After an already successful morning, with a day-long TriMet pass in pocket, I went to Facebook and asked those I have already met in Portland what adventures I should consider embarking on.
One friend suggested I check out a place called The Grotto and linked to the website. Another supported this suggestion, so it was off to Google Maps to find directions. I looked at the website long enough to see that it was a Catholic Shrine and there were lots of tall evergreen trees. I like tall evergreen trees. And Jesus. Maybe Jesus more than tall evergreen trees, but it is a close call.
I should pause to mention that sometimes when I plan adventures I plan how to get out there but not necessarily how to get back. In many more urban parts of Portland, this works out decently. If there is a bus going one way, often there is generally one going the other. I do not really look up the schedule returning, because I know that if I wait long enough, it will come.
So I embark on my adventure, headphones in. A MAX train takes me to Pioneer Square where I walk to a stop in front of the delicious and tempting coco donuts. One of the most tempting things about coco donuts is their cost – some donuts are only $0.90 or $1.o0!
On my bus I immerse myself in the second installment of Joelle Charbonneau’s The Testing series which I recieved an ARC of in the mail, until I sense I am getting close to my destination. I put the book away and turn my music back on, quietly so I do not miss the stop announcements, and watch out the window. Just in time too, for I see a sign that says The Grotto. I stop the bus, disembark and walk the three or four blocks back.
Some worship music has come on my iPod, which is probably good. It would be weird to be in nature and looking at stone carvings of Jesus and saints while 50 Cent sings In Da Club, or Jay-Z and Linkin Park make a list of 99 reasons…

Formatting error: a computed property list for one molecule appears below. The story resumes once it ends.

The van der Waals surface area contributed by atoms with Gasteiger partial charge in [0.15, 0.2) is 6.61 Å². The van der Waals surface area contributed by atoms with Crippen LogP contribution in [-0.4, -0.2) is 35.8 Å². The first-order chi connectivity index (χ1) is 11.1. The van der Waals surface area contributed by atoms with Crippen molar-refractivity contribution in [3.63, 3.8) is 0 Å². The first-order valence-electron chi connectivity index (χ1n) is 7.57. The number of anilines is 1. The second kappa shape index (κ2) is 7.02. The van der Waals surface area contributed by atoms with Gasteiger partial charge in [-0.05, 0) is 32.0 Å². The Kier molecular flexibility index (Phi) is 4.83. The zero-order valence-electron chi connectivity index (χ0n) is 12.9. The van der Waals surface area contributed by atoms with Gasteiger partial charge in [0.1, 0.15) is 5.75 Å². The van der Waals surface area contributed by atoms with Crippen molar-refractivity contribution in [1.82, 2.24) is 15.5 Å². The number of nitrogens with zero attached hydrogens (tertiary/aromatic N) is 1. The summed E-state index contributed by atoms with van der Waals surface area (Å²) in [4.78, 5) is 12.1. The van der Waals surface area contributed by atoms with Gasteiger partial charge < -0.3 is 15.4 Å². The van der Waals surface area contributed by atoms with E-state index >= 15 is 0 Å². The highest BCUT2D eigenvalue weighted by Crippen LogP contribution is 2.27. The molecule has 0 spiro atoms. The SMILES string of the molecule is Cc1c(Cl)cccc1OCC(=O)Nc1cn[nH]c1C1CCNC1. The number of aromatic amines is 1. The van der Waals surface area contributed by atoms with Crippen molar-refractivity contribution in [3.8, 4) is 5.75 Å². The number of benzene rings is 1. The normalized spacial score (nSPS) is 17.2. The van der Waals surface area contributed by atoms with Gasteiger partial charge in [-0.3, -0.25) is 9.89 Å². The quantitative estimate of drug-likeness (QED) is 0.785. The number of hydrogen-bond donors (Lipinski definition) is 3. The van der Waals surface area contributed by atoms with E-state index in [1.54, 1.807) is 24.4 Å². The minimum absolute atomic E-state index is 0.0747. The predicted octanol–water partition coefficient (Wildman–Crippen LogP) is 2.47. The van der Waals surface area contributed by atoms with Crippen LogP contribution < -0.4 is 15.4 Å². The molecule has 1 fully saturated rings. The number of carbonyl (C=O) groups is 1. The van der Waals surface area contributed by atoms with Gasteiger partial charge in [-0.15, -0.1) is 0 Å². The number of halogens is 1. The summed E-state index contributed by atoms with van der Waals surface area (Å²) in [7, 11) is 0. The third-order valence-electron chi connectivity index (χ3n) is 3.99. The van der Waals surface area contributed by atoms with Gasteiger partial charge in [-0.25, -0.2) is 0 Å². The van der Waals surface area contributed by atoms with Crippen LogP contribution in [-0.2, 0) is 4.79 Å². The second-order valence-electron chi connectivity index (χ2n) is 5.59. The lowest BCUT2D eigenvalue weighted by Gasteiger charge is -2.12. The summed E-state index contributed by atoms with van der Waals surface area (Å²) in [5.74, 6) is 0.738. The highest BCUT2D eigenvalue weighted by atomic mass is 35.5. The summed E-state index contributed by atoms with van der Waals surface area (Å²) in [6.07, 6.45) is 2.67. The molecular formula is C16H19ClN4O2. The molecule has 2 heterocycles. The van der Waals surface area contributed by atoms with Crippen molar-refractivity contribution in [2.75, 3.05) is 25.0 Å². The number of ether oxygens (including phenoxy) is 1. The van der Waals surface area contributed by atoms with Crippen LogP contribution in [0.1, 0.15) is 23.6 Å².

So I am walking through, listening to this awesome worship playlist, and I follow the paths. I can go left or right. There are lots of people to the left. So I go right. I can go up or down. I go up. After about a minute and a half, I realize I am walking by carvings of The Stations Of The Cross. Backwards. Which somehow always ends up happening to me. I think it almost creates a much more meaningful story. We see the sacrifice Christ made not in the order that he made it, but in descending order of pain, each step becomes closer to the life he lived. Each station is a point where the story could have changed from what it is to something new. Each station is a chance for Jesus to change his mind and go a different path. And the options become more plentiful each time, going backwards. Like, who gives up their life when they have all of the power of heaven and earth at their fingertips? Who does that?
I meander on, the giant trees hugging me close, and come to the feature – a giant grotto set up with candles and statues and all kinds of awesomeness. All at once I feel happy and sad and joyful and hopeful and in pain. This blender of emotions brings me to my knees at a – I do not know what the term is, but the kneeling area-thingy. And I find myself praying. Not a organized, dainty prayer, but a giant sloppy prayer. Prayers for my hopes and dreams and fears. Prayers for the future and the past and the present.
I stand by the candles and feel their warmth. Some have names written on, which I read. some are simply put in place and lit. I know that each candle was left with some hope and some joy and some sorrow. Each candle is the symbol of love lost, of movement forward, of fear of the future. Each shimmering light, a hopeful soul that could not be in that place at that time, some may have in the past, some may never in this life.
I find myself in a chapel. Well, the anteroom. I reach out, grabbing a glass door handle, and draw a new breath as I open it, stepping slowly into hollowed ground. Peace and clarity washing over me. The beautiful reliefs painted throughout the chapel. More stations of the cross. I remember Southwark Cathedral in London. This is a little bit like that. Not as old. or as fancy, or as made by stone, or holding famous poets and stuff. But. Candles, beautiful art, a sense of calm and peace.
I slowly leave The Grotto, but I know I will be back. Soon.